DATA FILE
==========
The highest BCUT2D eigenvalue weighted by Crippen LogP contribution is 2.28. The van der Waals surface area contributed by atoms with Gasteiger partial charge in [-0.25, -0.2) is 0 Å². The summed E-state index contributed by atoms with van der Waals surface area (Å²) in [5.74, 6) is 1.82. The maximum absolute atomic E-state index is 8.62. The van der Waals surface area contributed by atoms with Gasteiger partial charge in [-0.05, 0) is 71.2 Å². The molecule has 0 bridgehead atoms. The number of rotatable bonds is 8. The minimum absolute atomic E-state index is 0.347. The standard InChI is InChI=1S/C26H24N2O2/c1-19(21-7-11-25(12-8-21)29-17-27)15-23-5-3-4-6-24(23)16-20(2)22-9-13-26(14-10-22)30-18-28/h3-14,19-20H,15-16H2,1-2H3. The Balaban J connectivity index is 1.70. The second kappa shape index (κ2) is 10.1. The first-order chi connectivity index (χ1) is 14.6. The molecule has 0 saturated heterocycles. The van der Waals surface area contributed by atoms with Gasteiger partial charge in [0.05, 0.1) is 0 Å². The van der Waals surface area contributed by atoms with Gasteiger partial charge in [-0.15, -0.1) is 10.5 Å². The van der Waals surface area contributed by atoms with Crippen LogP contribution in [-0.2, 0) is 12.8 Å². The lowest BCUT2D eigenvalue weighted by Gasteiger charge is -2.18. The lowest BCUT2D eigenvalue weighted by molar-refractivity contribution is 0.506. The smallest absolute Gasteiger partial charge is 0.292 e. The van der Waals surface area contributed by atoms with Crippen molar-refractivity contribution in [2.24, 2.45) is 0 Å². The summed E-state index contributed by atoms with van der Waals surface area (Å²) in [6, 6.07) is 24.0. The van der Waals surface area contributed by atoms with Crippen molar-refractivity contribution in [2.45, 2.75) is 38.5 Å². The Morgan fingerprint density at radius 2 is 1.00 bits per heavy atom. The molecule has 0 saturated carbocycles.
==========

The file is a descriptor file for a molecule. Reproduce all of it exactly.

The highest BCUT2D eigenvalue weighted by Crippen LogP contribution is 2.28. The van der Waals surface area contributed by atoms with Gasteiger partial charge in [-0.25, -0.2) is 0 Å². The summed E-state index contributed by atoms with van der Waals surface area (Å²) in [5.74, 6) is 1.82. The maximum absolute atomic E-state index is 8.62. The van der Waals surface area contributed by atoms with Gasteiger partial charge in [-0.05, 0) is 71.2 Å². The molecule has 0 bridgehead atoms. The number of rotatable bonds is 8. The minimum absolute atomic E-state index is 0.347. The standard InChI is InChI=1S/C26H24N2O2/c1-19(21-7-11-25(12-8-21)29-17-27)15-23-5-3-4-6-24(23)16-20(2)22-9-13-26(14-10-22)30-18-28/h3-14,19-20H,15-16H2,1-2H3. The Balaban J connectivity index is 1.70. The second kappa shape index (κ2) is 10.1. The first-order chi connectivity index (χ1) is 14.6. The molecule has 0 saturated heterocycles. The van der Waals surface area contributed by atoms with Gasteiger partial charge in [0.05, 0.1) is 0 Å². The van der Waals surface area contributed by atoms with Gasteiger partial charge in [-0.15, -0.1) is 10.5 Å². The van der Waals surface area contributed by atoms with Crippen LogP contribution in [-0.2, 0) is 12.8 Å². The lowest BCUT2D eigenvalue weighted by Gasteiger charge is -2.18. The lowest BCUT2D eigenvalue weighted by molar-refractivity contribution is 0.506. The smallest absolute Gasteiger partial charge is 0.292 e. The van der Waals surface area contributed by atoms with Crippen molar-refractivity contribution in [2.24, 2.45) is 0 Å². The summed E-state index contributed by atoms with van der Waals surface area (Å²) in [6, 6.07) is 24.0. The van der Waals surface area contributed by atoms with Crippen molar-refractivity contribution in [2.45, 2.75) is 38.5 Å². The Morgan fingerprint density at radius 2 is 1.00 bits per heavy atom. The molecule has 0 saturated carbocycles.